Innovation is often described as a spark. A sudden flash of creative genius. An “aha moment” when an apple falls on Newton’s head or lightning strikes Franklin’s kite.

But it’s important to remember: sparks are caused by two forces colliding. A flint strikes a stone and poof! Combustion. 

Without that interaction we’re left with an apple rolling on the ground or a bolt of lightning disappearing into the sky. 

If we want to stimulate innovation, we need to generate opportunities for interaction and collaboration between people and their ideas. 

Looking to science for creative inspiration

Within the hard sciences, there is a long tradition of open collaboration and data sharing. 

Sydney Brenner, the Nobel Prize-winning genetic biologist, famously said: “Progress in science depends on new techniques, new discoveries and new ideas, probably in that order.”

As a graduate student at the University of Oxford, Brenner was one of the first people to learn about the double helix model of DNA in 1953. This discovery – and the technology that led to it – spurred him to devote his career to genetics, leading him to help create the Human Genome Project. 

In this case, a new technique stimulated the idea behind a career’s worth of innovation. 

Another example: in 1601, Johannes Kepler inherited the piles of celestial observations collected by the Danish astronomer Tycho Brahe throughout his lifetime. Brahe’s data was meticulously recorded, but they contained contradictory information about the orbits of the planets — something Brahe could never make sense of. 

By combining Brahe’s structured data with his own mathematical understanding, Kepler was able to come up with an entirely new model of the solar system. His three laws of planetary motion were a remarkable scientific innovation, still fundamental today. 

So maybe innovation isn’t the result of a random spark, but rather the inevitable effect of connecting people with new ideas and — critically — new technologies.

Manufacturing innovation

Outside the ivory tower, innovation-boosting technology is often distilled down to communication software: Slack, Microsoft Teams and Yammer, or a weekend-long Zoom hackathon.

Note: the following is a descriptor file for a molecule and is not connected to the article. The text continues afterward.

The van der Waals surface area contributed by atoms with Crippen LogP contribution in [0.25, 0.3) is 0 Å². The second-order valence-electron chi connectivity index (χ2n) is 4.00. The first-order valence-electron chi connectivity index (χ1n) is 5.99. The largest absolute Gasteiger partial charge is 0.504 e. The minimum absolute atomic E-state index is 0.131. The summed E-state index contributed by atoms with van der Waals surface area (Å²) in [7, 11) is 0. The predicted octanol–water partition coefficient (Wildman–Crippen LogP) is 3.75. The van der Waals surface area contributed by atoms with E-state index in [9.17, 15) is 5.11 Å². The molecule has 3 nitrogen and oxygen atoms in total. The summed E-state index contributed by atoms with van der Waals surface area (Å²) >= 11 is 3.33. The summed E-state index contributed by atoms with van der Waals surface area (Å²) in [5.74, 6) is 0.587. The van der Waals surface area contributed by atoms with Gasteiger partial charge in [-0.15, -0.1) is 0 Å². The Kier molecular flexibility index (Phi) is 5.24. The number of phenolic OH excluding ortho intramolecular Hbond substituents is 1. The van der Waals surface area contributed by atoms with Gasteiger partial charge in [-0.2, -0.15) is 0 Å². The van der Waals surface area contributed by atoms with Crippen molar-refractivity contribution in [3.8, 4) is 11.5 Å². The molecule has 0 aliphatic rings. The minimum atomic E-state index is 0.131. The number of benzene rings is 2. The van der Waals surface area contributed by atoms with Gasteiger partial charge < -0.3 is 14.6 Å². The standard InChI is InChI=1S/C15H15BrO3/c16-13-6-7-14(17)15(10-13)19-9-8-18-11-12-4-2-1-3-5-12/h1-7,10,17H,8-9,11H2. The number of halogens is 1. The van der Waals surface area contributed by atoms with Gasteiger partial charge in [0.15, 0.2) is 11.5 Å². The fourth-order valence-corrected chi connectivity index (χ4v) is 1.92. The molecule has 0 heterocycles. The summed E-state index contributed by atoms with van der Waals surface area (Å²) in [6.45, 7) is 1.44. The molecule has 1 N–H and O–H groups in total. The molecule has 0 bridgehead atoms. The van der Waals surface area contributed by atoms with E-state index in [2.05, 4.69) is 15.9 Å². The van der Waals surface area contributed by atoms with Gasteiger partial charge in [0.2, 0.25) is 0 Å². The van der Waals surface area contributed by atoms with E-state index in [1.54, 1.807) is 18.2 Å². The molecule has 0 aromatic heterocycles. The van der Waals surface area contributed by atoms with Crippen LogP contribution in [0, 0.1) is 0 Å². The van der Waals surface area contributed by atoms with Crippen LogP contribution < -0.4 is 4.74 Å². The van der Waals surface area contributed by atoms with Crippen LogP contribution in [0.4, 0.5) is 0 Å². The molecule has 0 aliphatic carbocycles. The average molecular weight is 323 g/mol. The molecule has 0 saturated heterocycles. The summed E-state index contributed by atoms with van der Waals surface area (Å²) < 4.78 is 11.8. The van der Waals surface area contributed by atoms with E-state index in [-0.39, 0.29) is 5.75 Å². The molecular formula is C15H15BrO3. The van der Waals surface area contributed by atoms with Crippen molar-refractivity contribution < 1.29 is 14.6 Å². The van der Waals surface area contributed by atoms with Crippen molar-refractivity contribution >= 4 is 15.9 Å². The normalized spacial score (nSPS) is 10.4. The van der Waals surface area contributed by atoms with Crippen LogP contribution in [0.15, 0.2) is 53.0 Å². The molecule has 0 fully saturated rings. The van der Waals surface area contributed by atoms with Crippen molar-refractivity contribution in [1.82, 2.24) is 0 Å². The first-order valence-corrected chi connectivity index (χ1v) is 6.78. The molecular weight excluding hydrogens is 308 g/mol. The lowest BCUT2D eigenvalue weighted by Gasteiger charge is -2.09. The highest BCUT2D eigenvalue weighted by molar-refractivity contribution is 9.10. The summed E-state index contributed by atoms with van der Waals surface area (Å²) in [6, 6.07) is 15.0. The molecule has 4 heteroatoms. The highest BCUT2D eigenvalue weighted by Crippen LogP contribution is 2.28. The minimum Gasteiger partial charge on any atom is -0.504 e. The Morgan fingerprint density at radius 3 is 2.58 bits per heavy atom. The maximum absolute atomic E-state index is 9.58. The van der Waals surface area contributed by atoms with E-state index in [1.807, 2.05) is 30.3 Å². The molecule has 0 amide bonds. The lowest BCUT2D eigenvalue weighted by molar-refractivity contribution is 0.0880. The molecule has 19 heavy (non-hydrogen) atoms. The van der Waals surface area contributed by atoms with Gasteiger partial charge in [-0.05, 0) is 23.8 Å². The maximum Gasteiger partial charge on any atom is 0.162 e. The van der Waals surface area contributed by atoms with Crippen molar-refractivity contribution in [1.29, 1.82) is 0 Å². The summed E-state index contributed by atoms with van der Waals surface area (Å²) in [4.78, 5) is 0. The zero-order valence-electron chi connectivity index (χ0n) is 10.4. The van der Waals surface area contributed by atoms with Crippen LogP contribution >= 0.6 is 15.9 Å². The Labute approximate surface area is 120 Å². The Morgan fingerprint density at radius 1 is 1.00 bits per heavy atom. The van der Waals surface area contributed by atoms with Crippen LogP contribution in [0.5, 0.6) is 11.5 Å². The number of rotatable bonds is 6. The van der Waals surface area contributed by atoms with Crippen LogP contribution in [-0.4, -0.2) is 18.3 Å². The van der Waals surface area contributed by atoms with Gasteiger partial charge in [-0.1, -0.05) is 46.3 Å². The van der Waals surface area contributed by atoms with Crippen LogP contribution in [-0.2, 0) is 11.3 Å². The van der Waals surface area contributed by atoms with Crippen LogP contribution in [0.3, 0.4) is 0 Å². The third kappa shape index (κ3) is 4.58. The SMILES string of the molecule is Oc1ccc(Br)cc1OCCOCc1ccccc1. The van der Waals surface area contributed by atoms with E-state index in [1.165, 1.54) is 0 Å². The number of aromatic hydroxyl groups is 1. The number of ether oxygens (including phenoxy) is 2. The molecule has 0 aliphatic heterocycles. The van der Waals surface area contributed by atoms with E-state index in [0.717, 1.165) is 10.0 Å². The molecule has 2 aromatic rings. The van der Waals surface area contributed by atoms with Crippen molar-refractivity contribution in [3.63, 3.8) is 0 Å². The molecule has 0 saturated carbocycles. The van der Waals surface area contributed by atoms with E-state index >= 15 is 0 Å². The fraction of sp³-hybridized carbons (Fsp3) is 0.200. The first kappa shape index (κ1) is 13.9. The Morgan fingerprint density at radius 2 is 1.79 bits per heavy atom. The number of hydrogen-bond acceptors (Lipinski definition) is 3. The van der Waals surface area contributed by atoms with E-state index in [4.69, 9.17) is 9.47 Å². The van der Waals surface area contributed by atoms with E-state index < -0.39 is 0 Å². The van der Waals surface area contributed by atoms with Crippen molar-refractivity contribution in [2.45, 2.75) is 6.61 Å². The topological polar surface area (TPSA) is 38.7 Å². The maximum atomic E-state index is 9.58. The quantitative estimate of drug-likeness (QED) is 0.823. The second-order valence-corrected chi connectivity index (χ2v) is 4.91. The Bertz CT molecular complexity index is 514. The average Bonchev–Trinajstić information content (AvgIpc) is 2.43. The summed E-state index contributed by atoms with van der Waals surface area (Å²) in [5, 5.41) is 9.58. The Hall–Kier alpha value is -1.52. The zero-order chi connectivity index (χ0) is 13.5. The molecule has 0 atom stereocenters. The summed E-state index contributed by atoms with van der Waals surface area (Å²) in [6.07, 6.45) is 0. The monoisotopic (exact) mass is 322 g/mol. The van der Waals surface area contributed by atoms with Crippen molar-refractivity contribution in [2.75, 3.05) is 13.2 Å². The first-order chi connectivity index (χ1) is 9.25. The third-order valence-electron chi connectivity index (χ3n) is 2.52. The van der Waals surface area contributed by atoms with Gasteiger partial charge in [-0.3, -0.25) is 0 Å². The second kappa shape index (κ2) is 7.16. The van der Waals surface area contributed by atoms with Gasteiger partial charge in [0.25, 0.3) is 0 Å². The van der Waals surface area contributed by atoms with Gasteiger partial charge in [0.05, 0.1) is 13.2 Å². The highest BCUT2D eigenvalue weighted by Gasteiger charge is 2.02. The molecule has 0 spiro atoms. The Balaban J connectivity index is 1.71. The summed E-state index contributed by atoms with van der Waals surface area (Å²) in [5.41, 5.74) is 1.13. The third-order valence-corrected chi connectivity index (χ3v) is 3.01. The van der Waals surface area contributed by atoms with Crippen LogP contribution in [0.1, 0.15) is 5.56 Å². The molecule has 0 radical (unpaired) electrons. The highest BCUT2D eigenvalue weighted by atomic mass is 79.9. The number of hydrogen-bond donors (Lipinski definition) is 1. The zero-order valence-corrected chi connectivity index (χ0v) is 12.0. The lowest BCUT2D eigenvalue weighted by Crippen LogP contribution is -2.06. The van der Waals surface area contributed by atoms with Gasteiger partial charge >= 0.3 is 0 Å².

But day-to-day innovations depend more on a consistently shared common ground. 

Large enterprises — with so many specialists, analysts, consultants — produce an incredible amount of documentation and data. But unless that data is saved, indexed, and distributed correctly, its reach will be limited by the influence of its author. 

According to one survey, employees spend on average five hours each week waiting to receive information from a colleague, eight hours each week working inefficiently due to lack of knowledge, and almost six hours each week duplicating efforts another colleague has done. 

Painting a picture with connected content

It may be intuitive to think it’s easier for smaller companies to be more innovative, perhaps due to their adherence to Jeff Bezos’s two pizza rule. In reality large enterprises often have the advantage — as long as they follow some common best practices.

Chief among them is proper data management and a way to connect employees to that data throughout the organization. 

In a business context, data is often packaged as business content: emails, reports, presentations, and more. Without a proper technological infrastructure, that content can become disconnected, leading to lost productivity and eliminating the opportunity for those innovative sparks to fly. 

By investing in an infrastructure that supports connected content and streamlines data sharing, companies are improving the ability of their employees not only to find the information they need, but to see the bigger picture. And that’s when our most creative ideas are born.


Innovation, to put it simply, depends on our ability to match a market opportunity with a leap in technology. 

Luckily, these two elements – market research and technological development – are the bread and butter of modern corporations. 

Tom Freston, the Co-founder of MTV, said “Innovation is taking two things that exist and putting them together in a new way.”

The first step is making sure we can find what already exists.

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Data source: Templafy research

An online survey of adult full-time employees who work in companies of 100 employees or more, was conducted by Propeller Insights between March 26th and March 27th, 2021. Respondents opted into an online database, from there, they were targeted based on demographics. To further confirm qualifications, respondents were asked to verify their information in the survey itself, self-identifying qualifications, with the maximum margin of sampling error was +/- 3 percentage points with a 95 percent level of confidence.


This article is part of our series exploring the topic of business enablement. Follow our series right here as we focus on all aspects of the tech that’s set to define the future of work.